When California Governor Pat Brown helped create the modern University of California system in the early 1960s, he envisioned many things: a world-class structure of higher education, universal access to students from every background, a gateway to middle-class careers, cutting-edge research centers. All of that has come to pass, making UC an enduring part of Brown’s legacy.
One thing Brown did not foresee, however, was UC becoming embroiled in an emblematic fight over economic inequality, with critics charging that one of the nation’s most prestigious public institutions is perpetuating poverty.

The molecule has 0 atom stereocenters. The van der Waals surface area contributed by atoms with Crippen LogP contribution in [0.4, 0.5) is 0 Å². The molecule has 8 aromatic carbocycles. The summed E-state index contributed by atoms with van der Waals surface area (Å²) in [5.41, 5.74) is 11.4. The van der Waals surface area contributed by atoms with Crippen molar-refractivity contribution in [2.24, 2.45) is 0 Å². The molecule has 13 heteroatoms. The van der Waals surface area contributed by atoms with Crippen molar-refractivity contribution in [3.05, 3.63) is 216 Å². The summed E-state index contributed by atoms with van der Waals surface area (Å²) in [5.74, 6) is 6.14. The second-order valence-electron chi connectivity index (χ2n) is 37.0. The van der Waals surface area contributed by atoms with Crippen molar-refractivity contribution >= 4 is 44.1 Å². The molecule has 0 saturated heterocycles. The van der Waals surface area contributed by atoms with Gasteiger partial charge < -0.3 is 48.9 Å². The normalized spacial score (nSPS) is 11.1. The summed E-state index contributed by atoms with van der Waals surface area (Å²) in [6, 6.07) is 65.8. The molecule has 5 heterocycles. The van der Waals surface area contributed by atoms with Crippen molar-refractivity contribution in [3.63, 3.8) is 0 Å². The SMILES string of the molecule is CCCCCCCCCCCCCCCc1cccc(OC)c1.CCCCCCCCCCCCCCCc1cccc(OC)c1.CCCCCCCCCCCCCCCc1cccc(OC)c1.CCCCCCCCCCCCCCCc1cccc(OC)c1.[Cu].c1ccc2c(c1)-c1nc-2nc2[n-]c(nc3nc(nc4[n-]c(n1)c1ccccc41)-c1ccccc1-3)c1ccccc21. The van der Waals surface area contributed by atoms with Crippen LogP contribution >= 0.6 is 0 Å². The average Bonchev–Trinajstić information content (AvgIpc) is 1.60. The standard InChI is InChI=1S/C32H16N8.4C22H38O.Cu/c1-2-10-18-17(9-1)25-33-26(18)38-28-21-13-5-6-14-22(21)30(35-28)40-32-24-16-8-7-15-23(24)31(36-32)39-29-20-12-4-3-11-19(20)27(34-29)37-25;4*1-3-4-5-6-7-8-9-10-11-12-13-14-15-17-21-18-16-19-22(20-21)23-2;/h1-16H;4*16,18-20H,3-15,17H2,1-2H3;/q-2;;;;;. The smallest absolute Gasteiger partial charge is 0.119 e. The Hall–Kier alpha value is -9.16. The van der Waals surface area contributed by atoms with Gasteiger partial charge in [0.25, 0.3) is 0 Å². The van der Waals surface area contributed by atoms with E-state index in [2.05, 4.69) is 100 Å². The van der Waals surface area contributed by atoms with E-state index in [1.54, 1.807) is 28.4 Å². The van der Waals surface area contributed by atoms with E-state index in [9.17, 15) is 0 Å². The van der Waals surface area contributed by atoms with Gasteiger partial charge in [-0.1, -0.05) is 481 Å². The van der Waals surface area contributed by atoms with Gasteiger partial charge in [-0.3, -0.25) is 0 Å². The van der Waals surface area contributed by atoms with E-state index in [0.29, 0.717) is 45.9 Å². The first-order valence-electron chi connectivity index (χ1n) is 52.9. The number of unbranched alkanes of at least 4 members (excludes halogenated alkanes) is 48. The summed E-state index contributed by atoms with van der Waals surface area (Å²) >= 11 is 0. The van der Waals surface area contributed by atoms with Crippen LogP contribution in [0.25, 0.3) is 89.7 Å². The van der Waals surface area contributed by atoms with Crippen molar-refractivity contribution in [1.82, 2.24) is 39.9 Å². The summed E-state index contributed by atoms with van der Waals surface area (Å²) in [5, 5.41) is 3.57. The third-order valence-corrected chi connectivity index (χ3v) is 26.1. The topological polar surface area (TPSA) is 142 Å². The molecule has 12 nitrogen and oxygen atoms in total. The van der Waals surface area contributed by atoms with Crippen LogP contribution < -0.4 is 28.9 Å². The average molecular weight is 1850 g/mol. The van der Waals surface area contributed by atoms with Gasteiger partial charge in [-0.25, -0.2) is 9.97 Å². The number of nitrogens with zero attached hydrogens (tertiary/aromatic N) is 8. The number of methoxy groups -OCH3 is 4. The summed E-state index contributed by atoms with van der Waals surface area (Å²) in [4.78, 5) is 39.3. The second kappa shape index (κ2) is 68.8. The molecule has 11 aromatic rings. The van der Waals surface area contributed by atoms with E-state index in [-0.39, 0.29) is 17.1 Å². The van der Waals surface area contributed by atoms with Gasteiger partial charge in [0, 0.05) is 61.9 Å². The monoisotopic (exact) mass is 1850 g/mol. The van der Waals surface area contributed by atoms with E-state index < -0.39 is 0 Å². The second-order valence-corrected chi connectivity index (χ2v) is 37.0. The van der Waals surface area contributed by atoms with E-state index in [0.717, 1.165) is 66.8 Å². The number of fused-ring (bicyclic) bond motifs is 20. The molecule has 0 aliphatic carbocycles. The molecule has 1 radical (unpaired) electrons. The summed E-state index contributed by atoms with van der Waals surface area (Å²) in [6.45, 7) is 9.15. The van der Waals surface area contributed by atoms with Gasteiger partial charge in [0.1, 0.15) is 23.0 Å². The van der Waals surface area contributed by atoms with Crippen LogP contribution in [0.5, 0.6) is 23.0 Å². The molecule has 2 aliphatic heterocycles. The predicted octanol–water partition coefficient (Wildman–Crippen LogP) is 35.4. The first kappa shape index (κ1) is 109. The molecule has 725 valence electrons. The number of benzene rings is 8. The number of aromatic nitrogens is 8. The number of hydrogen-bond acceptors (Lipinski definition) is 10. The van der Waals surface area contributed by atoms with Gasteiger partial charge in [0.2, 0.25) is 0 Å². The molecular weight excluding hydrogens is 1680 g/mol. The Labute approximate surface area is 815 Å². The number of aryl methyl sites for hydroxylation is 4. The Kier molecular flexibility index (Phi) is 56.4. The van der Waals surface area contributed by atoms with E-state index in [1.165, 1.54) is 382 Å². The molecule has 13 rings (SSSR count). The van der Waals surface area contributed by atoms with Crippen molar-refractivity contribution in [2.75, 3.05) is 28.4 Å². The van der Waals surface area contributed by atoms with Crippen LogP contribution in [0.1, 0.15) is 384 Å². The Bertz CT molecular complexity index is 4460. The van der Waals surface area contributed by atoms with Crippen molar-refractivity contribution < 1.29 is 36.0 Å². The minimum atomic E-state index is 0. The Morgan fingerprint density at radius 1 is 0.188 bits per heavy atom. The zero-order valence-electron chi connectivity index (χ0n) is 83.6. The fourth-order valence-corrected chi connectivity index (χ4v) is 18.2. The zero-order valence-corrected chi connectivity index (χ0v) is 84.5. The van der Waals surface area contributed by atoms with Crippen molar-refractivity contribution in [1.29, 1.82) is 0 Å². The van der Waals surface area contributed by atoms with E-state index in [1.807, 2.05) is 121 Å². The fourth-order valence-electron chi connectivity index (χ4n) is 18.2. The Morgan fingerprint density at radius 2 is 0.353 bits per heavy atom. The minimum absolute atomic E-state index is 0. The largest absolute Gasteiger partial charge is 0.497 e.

The controversy over UC’s use of thousands of contract workers who earn low wages with few, if any, benefits has taken center stage in Sacramento, where legislation that would end such practices is expected to clear the Assembly floor this week. The fate of Senate Bill 376, sponsored by state Senator Ricardo Lara (D-Bell Gardens), likely will rest with Pat Brown’s son, current California Governor Jerry Brown, who has yet to indicate whether he would sign or veto the legislation. The bill would require UC contractors to meet the same wage and benefit standards as the university for comparable labor — what backers call “equal pay for equal work.”